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My advice is that while schools are more or less shut down and he's living at home for free he go get his American teaching degree.  In a strange set of global circumstances he's certified to teach anywhere in the world except here.  In the past he has had a contract with a countries government to teach teachers how to teach ESL.  He's been doing this for about 20 years.  He's fluent in Japanese (spoken).  He needs work to get a job as a translator for a company because of the amount of reading and writing needed.  He's moderately fluent in Mandarin.  After all his now divorced Chinese wife taught him a whole new version of cuss words.

The biggest problem is that he simply doesn't want to be here in this country.  He feels that he would have been much safer back in China or Japan, possibly even Malaysia or Thailand.  I can't argue with that.

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10 minutes ago, maddmaxx said:

My advice is that while schools are more or less shut down and he's living at home for free he go get his American teaching degree.  In a strange set of global circumstances he's certified to teach anywhere in the world except here.  In the past he has had a contract with a countries government to teach teachers how to teach ESL.  He's been doing this for about 20 years.  He's fluent in Japanese (spoken).  He needs work to get a job as a translator for a company because of the amount of reading and writing needed.  He's moderately fluent in Mandarin.  After all his now divorced Chinese wife taught him a whole new version of cuss words.

The biggest problem is that he simply doesn't want to be here in this country.  He feels that he would have been much safer back in China or Japan, possibly even Malaysia or Thailand.  I can't argue with that.

I'm sorry to hear that his firm ripped him off. 

Hope he finds work.. maybe a North American firm that needs bilingual translated material.  He will have alot of competition.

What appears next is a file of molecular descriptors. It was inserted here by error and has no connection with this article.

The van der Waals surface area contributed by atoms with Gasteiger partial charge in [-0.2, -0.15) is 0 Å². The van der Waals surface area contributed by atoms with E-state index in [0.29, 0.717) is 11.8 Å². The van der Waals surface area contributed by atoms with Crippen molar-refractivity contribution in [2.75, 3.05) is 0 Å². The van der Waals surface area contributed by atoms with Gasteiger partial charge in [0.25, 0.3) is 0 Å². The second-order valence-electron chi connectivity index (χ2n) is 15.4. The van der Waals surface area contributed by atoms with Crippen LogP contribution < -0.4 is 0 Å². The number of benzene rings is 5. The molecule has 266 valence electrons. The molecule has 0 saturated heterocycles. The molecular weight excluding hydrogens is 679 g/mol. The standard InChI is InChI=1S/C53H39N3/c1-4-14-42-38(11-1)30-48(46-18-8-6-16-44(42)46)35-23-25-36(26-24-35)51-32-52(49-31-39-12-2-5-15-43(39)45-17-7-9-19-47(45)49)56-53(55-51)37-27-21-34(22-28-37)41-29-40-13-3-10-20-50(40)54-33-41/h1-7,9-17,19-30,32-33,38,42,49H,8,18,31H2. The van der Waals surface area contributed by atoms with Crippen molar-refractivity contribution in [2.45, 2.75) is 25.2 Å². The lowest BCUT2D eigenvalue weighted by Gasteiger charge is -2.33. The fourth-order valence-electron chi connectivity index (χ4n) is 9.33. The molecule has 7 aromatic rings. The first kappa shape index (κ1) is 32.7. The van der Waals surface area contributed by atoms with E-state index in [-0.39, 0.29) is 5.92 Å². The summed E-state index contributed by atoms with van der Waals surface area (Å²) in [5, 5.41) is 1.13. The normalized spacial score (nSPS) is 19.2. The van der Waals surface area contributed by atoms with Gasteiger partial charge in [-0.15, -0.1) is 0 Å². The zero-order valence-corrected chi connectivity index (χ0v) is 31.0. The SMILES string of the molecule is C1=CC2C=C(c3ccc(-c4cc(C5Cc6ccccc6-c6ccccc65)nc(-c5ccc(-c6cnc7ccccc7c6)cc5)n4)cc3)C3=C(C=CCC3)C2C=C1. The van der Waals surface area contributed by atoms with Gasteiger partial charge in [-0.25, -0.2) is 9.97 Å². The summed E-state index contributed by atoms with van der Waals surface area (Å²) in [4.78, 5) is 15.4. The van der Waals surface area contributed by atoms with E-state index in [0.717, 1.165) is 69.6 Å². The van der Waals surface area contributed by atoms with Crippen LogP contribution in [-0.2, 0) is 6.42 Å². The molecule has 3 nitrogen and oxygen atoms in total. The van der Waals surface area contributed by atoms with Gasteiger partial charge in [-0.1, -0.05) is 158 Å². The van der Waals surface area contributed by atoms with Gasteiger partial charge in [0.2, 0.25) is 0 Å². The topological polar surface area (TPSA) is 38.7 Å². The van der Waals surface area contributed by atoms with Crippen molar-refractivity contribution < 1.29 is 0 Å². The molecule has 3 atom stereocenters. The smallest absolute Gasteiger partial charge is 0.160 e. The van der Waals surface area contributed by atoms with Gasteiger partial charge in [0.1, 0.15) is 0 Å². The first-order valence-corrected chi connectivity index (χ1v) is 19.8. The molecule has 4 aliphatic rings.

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Do you need to be licensed to act as a private tutor?  The crazy online schooling (and many places don't have good online systems set up, so I expect need to increase as the semester goes on)will create more need than usual for unique learning methods this year.

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48 minutes ago, Airehead said:

Are there still Academy of the Pacific Rim charter schools in the US?  I know at one time, they had a couple good ones in NY and Mass.  Not sure where else.

His school was associated with Rutgers and the University of Rochester.  That's why we made that god awful trip a couple of years ago to get all the paperwork in line.  Associated with is not the same as employed by.  Bummer.

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1 hour ago, petitepedal said:

How are his maintenance/caretaker skills? Could he get a boilers license and a pool license..we need someone at my condo.

I know it's not teaching...but

That's what youngest son did after getting laid off and losing his condo to the underwater swimming club.  He is now a custodian in our school system.  The pay is lower, the benefits are better and the commute is very short.  One moment he's and unhappy junior engineer and the next he's a happy janitor.  Suits his lifestyle better.